The Champion Tree Program
The Champion Tree Program seeks to identify the biggest trees in each species by county, state and nation.
Although it now reaches all 50 states, the program was born in Maryland when the
first state forester, Fred W. Besley, compiled a "Noted Tree List" in 1925.
Besley's point system to rank Champion trees was later adapted by American
Forests for its first register in 1940, when the Champion Tree Program went
national and the Wye Oak, in Talbot County on the Eastern Shore, was recognized
as the largest white oak in the country.
To qualify as a
champion, the tree must have a single stem or trunk for at least 4 1/2 feet
above the ground level and total height of at least fifteen feet. The rule for
the circumference or girth at 4 1/2 feet was established to avoid any abnormal
base swell of the trunk at the ground line. In multiple stem trees, only the
largest single stem shall be measured.
To evaluate the relative size of a tree, the girth in inches and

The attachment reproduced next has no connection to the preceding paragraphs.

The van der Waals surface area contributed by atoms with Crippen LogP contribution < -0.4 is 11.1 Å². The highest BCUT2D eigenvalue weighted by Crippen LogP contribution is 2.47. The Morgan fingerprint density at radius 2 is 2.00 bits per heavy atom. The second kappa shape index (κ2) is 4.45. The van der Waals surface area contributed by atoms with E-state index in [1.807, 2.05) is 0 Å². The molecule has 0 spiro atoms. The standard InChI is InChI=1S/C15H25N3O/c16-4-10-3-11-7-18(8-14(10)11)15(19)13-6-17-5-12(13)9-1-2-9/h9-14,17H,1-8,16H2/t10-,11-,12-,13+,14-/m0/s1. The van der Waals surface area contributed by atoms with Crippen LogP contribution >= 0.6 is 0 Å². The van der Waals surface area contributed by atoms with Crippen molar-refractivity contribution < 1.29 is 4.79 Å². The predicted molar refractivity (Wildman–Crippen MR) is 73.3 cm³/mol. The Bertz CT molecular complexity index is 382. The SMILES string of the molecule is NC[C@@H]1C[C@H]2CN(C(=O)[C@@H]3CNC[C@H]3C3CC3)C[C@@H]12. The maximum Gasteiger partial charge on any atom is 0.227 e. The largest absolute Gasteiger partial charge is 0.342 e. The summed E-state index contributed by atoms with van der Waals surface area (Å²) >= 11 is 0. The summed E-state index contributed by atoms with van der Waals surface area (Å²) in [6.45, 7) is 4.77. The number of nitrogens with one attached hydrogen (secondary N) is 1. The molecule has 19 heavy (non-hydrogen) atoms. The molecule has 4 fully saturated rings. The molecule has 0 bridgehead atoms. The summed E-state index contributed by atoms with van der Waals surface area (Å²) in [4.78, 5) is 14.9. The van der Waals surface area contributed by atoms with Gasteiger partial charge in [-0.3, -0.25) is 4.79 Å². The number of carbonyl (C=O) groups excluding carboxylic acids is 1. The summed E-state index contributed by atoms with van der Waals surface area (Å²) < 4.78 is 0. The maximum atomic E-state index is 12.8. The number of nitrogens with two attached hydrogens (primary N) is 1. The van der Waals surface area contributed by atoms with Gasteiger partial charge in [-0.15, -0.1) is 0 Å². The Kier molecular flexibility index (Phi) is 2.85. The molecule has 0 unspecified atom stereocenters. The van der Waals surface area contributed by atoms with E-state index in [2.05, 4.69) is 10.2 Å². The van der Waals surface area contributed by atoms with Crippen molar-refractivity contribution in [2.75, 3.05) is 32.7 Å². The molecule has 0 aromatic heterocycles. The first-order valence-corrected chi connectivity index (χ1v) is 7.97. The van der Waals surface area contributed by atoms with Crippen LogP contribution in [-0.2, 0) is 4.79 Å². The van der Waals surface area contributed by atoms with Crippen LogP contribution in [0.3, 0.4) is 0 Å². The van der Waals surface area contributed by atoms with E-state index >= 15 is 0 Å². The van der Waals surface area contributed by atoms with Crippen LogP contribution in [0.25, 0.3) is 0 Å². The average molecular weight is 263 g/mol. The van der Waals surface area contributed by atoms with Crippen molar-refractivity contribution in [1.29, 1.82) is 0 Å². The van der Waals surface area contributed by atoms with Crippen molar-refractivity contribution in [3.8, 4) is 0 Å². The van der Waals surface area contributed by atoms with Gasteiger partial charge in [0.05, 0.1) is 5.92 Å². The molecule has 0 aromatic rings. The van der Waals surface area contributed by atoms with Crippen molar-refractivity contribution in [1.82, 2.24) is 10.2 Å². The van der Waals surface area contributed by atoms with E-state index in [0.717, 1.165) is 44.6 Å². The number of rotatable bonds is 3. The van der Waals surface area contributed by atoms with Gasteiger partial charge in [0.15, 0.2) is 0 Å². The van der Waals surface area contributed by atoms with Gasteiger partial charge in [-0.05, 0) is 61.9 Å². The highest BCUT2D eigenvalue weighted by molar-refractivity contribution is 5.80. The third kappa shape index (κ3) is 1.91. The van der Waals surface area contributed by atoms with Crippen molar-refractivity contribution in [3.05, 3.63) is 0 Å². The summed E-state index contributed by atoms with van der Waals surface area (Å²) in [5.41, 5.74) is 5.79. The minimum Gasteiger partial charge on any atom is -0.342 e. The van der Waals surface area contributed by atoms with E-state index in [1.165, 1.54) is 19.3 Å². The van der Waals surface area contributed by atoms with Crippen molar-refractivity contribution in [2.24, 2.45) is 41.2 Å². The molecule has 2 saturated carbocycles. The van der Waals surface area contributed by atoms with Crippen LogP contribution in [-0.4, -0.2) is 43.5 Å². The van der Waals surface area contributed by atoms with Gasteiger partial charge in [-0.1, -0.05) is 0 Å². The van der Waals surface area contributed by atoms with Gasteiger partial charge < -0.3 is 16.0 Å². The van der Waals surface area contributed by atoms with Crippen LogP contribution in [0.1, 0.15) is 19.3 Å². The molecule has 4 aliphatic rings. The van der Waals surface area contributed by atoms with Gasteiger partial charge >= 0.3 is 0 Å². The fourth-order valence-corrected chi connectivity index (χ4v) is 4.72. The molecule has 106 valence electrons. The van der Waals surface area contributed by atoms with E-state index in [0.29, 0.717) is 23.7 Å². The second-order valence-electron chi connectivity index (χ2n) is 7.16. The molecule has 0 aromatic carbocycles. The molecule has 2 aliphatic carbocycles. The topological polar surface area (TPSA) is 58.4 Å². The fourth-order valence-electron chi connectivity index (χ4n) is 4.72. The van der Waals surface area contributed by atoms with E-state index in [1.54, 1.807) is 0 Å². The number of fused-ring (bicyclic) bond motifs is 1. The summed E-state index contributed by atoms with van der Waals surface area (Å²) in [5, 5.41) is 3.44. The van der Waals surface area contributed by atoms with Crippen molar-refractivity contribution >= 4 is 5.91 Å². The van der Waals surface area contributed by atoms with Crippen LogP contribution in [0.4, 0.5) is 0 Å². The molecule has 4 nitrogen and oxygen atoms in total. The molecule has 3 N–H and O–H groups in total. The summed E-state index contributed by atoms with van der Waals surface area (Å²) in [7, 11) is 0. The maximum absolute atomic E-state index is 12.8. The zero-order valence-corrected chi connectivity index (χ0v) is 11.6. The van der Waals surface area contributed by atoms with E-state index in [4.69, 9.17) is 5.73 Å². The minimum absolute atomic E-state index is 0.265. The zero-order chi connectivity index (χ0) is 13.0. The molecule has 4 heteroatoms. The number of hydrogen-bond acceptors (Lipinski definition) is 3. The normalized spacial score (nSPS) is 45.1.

the height and crown spread in feet are added together to arrive at a number of
points for each tree. This number is then used for comparison of tree sizes in
each species. This system of measuring gives the trunk, the most important part
of the tree, much better weight by giving the girth in inches.
The formula is: Total Points = Circumference (inches) + Height
(feet) + 25% of the average Crown Spread (feet).
The first Big Tree Contest in 1925 had an impressive list of 450 trees
nominated. All of the trees in this list have been officially measured by an
employee of the Maryland DNR Forest Service, who can certify their
The Wye Oak reigned supreme with a point total of 508 when it fell. Its Virginia
successor's total is 427.
Maryland's Big Tree Book